Doctor Pascal (The Rougon-Macquart Cycle, Book 20; Oxford World's Classics)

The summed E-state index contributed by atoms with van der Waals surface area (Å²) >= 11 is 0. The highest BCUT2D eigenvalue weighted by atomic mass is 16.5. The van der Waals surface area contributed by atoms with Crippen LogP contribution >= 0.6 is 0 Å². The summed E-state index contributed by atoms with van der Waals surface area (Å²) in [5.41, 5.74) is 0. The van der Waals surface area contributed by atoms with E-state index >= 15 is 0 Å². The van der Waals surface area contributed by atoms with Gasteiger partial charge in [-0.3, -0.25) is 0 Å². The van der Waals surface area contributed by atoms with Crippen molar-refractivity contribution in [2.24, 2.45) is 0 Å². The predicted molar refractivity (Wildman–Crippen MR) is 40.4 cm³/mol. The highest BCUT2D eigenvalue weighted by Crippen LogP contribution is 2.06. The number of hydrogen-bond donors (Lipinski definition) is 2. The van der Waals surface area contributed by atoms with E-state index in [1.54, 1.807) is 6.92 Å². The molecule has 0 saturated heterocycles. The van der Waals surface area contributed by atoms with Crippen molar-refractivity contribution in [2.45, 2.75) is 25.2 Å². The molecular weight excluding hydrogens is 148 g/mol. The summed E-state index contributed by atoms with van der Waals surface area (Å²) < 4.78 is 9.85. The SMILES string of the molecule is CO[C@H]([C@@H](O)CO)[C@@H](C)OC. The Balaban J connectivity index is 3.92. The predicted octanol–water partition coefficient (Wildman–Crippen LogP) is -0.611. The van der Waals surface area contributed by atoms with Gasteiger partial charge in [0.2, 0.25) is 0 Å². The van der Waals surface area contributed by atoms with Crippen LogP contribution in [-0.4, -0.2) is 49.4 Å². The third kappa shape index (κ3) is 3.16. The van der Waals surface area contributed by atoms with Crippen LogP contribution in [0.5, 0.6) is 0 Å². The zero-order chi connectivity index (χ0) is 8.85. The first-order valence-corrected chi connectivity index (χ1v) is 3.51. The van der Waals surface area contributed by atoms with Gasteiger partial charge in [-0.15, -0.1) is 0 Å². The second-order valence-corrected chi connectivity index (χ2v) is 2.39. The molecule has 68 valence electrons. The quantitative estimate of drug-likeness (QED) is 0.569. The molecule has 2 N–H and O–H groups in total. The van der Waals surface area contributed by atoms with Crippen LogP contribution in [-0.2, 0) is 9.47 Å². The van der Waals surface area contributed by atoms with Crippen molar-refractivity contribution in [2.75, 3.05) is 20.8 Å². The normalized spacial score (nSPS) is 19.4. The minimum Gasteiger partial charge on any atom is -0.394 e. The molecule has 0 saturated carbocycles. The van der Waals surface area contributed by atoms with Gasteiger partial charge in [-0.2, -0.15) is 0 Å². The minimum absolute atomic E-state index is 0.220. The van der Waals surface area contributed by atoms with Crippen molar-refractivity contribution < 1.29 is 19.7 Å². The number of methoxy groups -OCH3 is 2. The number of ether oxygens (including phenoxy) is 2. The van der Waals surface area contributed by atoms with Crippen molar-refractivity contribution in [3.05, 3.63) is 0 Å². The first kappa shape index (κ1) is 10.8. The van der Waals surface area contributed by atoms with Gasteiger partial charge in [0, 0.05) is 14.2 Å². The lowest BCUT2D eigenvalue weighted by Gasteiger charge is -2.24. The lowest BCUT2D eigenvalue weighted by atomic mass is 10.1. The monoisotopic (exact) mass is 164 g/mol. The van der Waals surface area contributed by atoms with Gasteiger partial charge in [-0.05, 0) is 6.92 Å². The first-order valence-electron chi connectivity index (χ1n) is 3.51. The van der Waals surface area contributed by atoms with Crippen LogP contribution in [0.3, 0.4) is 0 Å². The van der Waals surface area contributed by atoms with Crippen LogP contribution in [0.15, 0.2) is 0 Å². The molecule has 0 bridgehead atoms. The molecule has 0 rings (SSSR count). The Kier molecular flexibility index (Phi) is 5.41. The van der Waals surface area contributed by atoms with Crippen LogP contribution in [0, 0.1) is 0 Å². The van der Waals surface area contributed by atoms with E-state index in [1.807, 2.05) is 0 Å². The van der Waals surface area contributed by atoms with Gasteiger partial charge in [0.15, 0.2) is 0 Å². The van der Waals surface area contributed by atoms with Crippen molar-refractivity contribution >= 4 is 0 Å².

'There's something of everything there, the best and the worst,the vulgar and the sublime, flowers, muck, tears, laughter, theriver of life itself'Pascal Rougon has served as a doctor in the rural French town ofPlassans for thirty years. He lives a quiet life with his faithfulservant Martine and young niece Clotilde. Pascal is a man ofscience, striving to find the ultimate cure for all diseases. Thisputs him at odds with his niece, who is horrified by his denial ofreligious faith. Clotilde also distrusts Pascal's lifelong ambitionto create a family tree on scientific principles, based upon histheories of heredity. Tensions in the household are fuelled byPascal's scheming mother, Félicité, as the final episode in thegreat Rougon-Macquart saga plays out. Dr Pascal is the passionateconclusion to Zola's twenty-novel sequence, and the most eloquentexpression of the ideas on heredity and human progress that haveunderpinned it. Human relations are at its heart, as Pascal andClotilde are bound ever closer by ties of family and love.